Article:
Using a vibrotactile biofeedback device to augment foot pressure during walking in healthy older adults: A brief report

Kazuhiro Yasuda*, Yuki Hayashi, Anna Tawara, Hiroyasu Iwata

*Corresponding author for this work

Research output: Contribution to journalArticlepeer-review

3 Citations (Scopus)


Human movement based on sensory control is significant to motor task performance. Thus, impairments to sensory input significantly limit feedback-type motor control. The present study introduces a vibrotactile biofeedback (BF) system which augments information regarding the user's foot pressure to enhance gait performance. The effects of the proposed system on the gait patterns of healthy older adults and on the cognitive load during gait were evaluated; these factors are essential to clarify feasibility of the device in real-life settings. The primary task of our study was to evaluate gait along with a cognitively demanding activity in 10 healthy older adults. Regarding kinematic and kinetic data in the BF condition, the subjects had significantly increased ankle dorsiflexion during the heel contact phase in the sagittal plane and marginally increased foot pressure at the toe-offand stride length. However, such kinematic and kinetic changes were not attributed to the increased walking speed. In addition, cognitive performance (i.e., the number of correct answers) was significantly decreased in participants during gait measurements in the BF condition. These data suggest that the system had the potential for modifying the kinematic and kinetic patterns during walking but not the more comprehensive walking performance in older adults. Moreover, the device appears to place a cognitive load on older adults. This short report provides crucial primary data that would help in designing successful sensory augmentation devices and further research on a BF system.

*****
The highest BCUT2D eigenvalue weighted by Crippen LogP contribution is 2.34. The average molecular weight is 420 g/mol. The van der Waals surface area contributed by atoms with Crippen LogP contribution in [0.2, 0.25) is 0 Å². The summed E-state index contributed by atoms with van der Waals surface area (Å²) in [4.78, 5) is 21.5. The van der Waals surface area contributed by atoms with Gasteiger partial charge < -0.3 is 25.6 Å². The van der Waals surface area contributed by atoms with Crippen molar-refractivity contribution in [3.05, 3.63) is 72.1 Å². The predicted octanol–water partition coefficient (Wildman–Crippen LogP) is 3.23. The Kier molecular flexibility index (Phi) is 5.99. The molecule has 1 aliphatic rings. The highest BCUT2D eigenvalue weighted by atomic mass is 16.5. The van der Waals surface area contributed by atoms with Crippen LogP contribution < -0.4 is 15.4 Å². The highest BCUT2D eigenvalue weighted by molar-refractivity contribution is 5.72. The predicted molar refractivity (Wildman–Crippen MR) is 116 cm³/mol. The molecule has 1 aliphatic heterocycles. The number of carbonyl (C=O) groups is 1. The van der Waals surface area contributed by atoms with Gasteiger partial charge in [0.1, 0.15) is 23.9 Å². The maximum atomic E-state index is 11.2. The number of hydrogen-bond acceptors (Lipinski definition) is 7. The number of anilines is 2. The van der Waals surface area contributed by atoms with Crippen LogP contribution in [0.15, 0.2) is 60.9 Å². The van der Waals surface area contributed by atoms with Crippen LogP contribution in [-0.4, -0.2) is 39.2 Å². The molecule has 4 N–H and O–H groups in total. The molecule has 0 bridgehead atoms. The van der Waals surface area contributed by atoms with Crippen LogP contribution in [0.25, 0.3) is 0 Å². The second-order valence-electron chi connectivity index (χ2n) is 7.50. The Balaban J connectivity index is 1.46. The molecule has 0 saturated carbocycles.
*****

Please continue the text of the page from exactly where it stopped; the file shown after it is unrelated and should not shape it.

Original languageEnglish
Article number1008
JournalFrontiers in Psychology
Issue numberMAY
Publication statusPublished - 2019


  • Dual task
  • Gait training
  • Human-machine interface
  • Older
  • Sensory augmentation

ASJC Scopus subject areas

  • Psychology(all)


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